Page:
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Movement is one of the most important epigenetic factors for normal development of the muscle-skeletal system, particularly during genesis and joint development. Studies regarding alterations to embryonic mobility, performed on anurans, chickens and mammals, report important phenotypical similarities as a result of the reduction or absence of this stimulus. The precise stage of development at which the stimulus modification generates phenotypic modifications however, is yet to be determined. In this work we explore whether the developmental effects of abnormal mobility can appear at any time during development or whether they begin to express themselves in particular phases of tadpole ontogeny. We conducted five experiments that showed that morphological abnormalities are not visible until Stages 40–42. Morphology in earlier stages remains normal, probably due to the fact that the bones/muscles/tendons have not yet developed and therefore are not affected by immobilization. These results suggest the existence of a specific period of phenotypical expression in which normal limb movement is necessary for the correct development of the joint tissue framework.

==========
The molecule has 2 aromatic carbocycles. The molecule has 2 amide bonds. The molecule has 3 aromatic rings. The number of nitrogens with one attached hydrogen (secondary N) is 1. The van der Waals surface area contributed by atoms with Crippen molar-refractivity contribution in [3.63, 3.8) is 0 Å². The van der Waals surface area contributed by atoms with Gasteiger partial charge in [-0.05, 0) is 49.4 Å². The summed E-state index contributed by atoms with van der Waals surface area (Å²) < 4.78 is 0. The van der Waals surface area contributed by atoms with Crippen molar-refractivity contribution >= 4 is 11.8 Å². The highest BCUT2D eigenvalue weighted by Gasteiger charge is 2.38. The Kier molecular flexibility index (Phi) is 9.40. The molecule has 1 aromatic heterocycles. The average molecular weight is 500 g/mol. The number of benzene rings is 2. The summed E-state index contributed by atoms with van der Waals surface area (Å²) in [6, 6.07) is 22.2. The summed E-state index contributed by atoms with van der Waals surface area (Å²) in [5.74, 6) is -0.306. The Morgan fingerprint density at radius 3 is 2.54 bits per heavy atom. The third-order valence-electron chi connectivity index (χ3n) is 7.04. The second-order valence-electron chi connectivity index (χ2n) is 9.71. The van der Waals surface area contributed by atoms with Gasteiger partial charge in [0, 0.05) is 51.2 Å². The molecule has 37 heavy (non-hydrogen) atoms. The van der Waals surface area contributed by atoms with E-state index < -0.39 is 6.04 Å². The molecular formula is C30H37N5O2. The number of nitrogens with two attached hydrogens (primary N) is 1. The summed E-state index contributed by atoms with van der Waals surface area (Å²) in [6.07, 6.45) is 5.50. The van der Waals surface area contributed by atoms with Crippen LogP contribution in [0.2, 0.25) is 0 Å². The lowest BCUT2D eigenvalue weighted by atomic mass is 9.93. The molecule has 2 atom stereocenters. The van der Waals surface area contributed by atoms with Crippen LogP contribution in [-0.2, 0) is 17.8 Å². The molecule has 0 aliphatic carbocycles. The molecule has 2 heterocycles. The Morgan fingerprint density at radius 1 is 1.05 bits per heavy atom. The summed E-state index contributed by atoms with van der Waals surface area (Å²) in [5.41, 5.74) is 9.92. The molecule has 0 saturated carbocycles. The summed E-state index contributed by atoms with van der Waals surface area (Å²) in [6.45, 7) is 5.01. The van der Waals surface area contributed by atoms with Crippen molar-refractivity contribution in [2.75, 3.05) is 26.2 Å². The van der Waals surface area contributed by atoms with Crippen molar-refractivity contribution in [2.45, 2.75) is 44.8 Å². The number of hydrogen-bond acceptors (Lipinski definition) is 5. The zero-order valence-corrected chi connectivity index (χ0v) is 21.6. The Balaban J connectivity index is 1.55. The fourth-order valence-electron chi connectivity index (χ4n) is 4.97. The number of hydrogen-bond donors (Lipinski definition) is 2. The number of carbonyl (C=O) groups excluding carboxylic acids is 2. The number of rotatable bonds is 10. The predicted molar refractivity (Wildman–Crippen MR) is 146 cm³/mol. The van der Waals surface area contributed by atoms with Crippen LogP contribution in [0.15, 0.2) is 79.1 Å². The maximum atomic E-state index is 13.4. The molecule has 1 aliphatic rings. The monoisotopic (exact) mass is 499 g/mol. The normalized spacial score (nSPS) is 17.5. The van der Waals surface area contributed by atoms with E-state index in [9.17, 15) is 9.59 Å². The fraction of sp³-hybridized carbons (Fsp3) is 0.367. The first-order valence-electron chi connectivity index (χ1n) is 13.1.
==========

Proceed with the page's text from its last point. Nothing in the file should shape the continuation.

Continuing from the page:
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Online Resource 1. Video showing juvenile specimen reared in agar medium until metamorphosis and then transferred to water, with difficulty in its normal locomotion
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